The reason I wrote this blog is because I have encountered many people who say they can not go natural because they don’t have “good hair” like mine. My daughter is often stopped by strangers and random comments are made about her “good hair”. To this day my daughter will still say “thank you but I don’t have good hair I have my hair”. It truly saddens me that in 2012 people still buy into the “good hair” philosophy. I love the definition that that The Good Hair Diary adopted. GOOD (good) adj.

-In excellent condition; healthy: Good Hair.


Did I do that?

Posted in curly/kinky hair, relaxed hair practices on May 20, 2012 by Confessions of LadyV69

I was kind of lazy with my hair the last few days. I basically have had it in curly fro. It’s fairly easy. You just put your hair into 6-8 two strand twists, tuck the ends under or use rollers, undo the twists the next day and fluff your hair. I didn’t take pictures this time, but this picture from last summer is representative of the style. It’s one of the few that automatically makes my fine hair seem thick and full. It usually takes at least two days for my hair to appear to have any volume.

Anyway, a post I saw on a hair board got me thinking about some of the things I used to do when I had relaxed hair. In taking this trip down memory lane and reliving some of the things I used to do, even though my hair was damaged, I don’t know how I didn’t end up totally bald. Here are some of the offending things I used to do:

  • After getting a fresh perm, I’d go stretches where I’d use a curling iron every. single. day. On a medium-high setting. I didn’t like bone straight hair so I figured I’d give my flat, limp and lifeless hair some oomph by curling it. The end result was fried hair. And naturally, it would break off.
  • I hardly ever covered my hair up at night unless I wrapped it, which wasn’t often as I never got the hang of it since I was (and still am to a small extent) styling challenged and it would look crazy. I’d lay my uncovered head on my cotton pillowcase. It was not until recently that doing this zaps your hair of moisture. Now, most of the time I cover my hair with a satin scarf or satin bonnet without fail. Silk or satin trap moisture and those materials are less likely to let it evaporate. During those times when I don’t want to use a scarf or a bonnet, I’ll use a satin pillowcase.
  • Going three weeks between washes. There were times I’d go even longer if I wanted to preserve a particular style, because I operated under the common perception that water was bad for my hair as it would just dry it out. Just reading those sentences makes me want to gag (and probably you too). These days, I can’t imagine going more than seven days between washes. I have now learned that it’s not water that dries out your hair. It’s the products you use to wash and style your hair that can dry it out. Once you know what kind of products to use and moisturize your hair regularly, dry hair ceases to be much of an issue.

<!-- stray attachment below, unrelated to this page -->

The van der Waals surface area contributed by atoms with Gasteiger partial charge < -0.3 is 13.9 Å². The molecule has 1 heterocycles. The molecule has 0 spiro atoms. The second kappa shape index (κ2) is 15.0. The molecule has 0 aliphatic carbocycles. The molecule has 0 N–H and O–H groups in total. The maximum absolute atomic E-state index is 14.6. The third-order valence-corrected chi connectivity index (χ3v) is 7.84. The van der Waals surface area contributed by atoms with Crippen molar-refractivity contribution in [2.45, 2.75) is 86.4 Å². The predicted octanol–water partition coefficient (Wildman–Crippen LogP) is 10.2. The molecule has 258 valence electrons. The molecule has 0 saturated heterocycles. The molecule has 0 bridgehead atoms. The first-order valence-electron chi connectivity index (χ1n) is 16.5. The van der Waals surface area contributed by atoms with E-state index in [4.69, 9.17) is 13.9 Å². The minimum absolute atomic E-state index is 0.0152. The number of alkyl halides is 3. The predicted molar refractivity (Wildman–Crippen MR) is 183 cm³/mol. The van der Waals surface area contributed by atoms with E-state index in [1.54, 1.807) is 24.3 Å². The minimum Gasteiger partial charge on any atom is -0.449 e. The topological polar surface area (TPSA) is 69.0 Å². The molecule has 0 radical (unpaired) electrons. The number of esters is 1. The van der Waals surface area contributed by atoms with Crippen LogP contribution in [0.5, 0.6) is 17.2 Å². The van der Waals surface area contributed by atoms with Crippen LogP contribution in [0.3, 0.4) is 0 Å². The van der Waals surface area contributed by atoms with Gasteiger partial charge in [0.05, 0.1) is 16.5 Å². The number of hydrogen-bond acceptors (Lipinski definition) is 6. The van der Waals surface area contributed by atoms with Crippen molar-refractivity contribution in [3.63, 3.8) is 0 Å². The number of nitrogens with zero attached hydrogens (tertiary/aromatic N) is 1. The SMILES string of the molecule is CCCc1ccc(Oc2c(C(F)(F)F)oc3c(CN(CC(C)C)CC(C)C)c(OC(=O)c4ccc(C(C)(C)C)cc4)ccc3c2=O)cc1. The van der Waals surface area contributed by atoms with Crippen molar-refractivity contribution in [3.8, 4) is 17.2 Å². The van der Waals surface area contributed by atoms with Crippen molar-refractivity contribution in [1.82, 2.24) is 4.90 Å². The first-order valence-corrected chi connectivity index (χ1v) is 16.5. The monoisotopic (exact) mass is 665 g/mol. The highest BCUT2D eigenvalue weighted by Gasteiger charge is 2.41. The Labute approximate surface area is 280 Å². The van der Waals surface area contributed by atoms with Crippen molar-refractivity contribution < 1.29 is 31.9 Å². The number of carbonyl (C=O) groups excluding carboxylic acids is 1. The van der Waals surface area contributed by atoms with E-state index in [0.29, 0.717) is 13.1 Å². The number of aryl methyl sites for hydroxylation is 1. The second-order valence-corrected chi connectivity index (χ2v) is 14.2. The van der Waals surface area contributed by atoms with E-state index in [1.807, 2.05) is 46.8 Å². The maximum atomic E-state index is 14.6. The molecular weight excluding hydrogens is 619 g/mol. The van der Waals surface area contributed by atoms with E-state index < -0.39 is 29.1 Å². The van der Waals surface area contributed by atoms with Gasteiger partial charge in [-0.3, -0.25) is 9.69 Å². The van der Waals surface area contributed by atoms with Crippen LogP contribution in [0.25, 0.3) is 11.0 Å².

• Until I was in college, I’d have my scalp greased with Dax, TCB, etc as it was believed that they’d moisturized my hair. From college until I BC’d, I used Pink Oil to do the same thing. I had major dandruff issues until I went natural. It was worse in childhood, but the problem never was fully resolved until I went natural. It wasn’t until I went fully natural that I learned that mineral oil and petroleum, the main ingredients in Dax, Pink Oil and products of their ilk, do NOT moisturize the hair. At most, they are sealants and are supposed to lock in whatever moisture you put in your hair. Using that stuff without previously adding in any moisturizer only seals in dryness, which in turn can lead to hair breakage. Also, those products can be akin to Saran Wrap on your hair and scalp in that they may not allow either to breathe. Looking back, I’m convinced that those products may have contributed to the dandruff issues I had in that they may have suffocated my hair and scalp. I ditched them when I went natural and I haven’t had dandruff since then either. I don’t think it’s a coincidence.
  • Many years ago, I once got a touchup and a semi-permanent color on the same day. As both chemical processes can be damaging to your hair, it is usually suggested that you do not do them both on the same day. It is highly suggested that you do just one chemical process, then wait at least two weeks to do the other. But I was young and definitely not wise then and I had no knowledge of this until much later. The stylist who committed this offense did not care one iota about the health of my hair. She only thought about all those benjamins she’d get after she was done. Within a couple of days, my hair was coming out in clumps and I developed a bald spot on my crown. It took several years to grow back in. Needless to say, I never went back to that heffa.
  • As a child, a fine toothed comb was used on my tender head and the person detangling my hair (usually a friend of the family) would practically rip it out. It was not until recently did I discover that fine tooth combs aren’t big enough for kinky hair to be detangled with. Now I only use wide tooth combs.